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Chapter 13 : Mending the Rift
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Professor Keenan was starting to believe that if his Hogwarts teaching career didn’t work out, he might have enough experience to be a detective or try his hand at criminal investigation. He didn’t know if it was like this every year, but there seemed to be constantly circumstances that required some sort of investigation. If he’d had an office job in the Ministry, instead of teaching, he would have never found himself piecing together bits of information to get to the truth or questioning students to try to glean motivation.
Currently he was looking into two things and they both centered on Sirius Black. The first had to with the cursed school bag that had injured Sirius. The investigation was still ongoing and unfortunately they were no closer to apprehending the perpetrator.
As required, Dumbledore had alerted the Ministry, but they seemed to believe it would be a waste of their valuable resources to send a Ministry Official over. Though traces of Dark Magic were found both on Sirius and his bag, by the time Professor Keenan had looked them over, the magic was at harmless levels. Keenan knew the Headmaster preferred to investigate on his own, but he wondered if Ministry’s apathy to the incident had to do with the fact the victim was Sirius Black.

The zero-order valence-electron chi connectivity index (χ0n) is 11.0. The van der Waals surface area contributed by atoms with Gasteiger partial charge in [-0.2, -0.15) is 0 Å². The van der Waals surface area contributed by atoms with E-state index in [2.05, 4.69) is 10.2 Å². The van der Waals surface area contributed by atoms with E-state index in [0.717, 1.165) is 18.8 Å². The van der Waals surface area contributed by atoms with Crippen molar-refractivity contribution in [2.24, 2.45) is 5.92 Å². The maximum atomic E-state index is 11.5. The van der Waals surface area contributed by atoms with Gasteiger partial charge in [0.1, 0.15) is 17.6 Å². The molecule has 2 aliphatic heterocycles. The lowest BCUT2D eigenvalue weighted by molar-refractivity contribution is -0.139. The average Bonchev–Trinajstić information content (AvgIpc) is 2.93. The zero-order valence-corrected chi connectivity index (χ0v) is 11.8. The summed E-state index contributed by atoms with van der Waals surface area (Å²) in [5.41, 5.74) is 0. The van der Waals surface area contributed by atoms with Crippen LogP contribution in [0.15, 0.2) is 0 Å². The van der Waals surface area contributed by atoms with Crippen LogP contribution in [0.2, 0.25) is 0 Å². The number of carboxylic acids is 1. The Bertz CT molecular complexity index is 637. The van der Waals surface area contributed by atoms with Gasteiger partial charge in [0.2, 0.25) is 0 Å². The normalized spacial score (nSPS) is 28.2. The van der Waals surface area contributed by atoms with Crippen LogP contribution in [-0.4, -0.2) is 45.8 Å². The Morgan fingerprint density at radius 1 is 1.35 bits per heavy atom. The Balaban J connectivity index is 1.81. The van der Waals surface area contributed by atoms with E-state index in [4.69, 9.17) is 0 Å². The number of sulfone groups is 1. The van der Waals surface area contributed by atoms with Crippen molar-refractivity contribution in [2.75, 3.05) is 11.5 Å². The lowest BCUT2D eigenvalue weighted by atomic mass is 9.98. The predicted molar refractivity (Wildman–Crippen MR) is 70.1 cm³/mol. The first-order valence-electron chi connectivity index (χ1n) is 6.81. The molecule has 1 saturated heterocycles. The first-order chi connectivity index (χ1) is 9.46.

The quick dissipation of the Dark Magic gave him some information about the castor. The witch or wizard was either a novice of Dark Magic and hadn’t the mental strength to put full power behind the spell; or the castor had purposely done this so the source of the spell would not be easily traced. It was unlikely they would catch the person, unless someone developed a conscience and either turned themselves in or came forward with information.
Right now Keenan had other things on his mind. He was trying to figure out who, wearing a cloak with the Black family crest, had destroyed the trophy room. He had originally thought this investigation would be easier than the other, but he wasn’t so sure.
The Black brothers stood before him, so alike in some ways and so unalike in others. The tension between the brothers could be cut with a blade, and they refused to look at each other. Of course, Keenan knew the tension had to do with what had happened over winter break, and not because they were standing before him.
Sirius acted the more guilty party. His defenses were up, and his dislike of Keenan evident. Regulus from the moment he had entered had spoken politely and respectfully. He had answered each of Keenan’s questions, even though he was lying. In truth, Keenan suspected both boys were lying. He just wasn’t sure what they were lying about. Were they lying about their own involvement or covering up for a friend? Or about something entirely different?
Regulus had known exactly the reasoning for his summoning. The Slytherin had entered with a story too well-rehearsed to be the truth about his cloak having been missing for a few days. He stated he hadn’t reported the missing item because he expected it would turn up. Regulus, however, had a stronger alibi than Sirius. He had been having tea with Professor Slughorn and other members of his ‘Slug Club’, as the students liked to refer to it.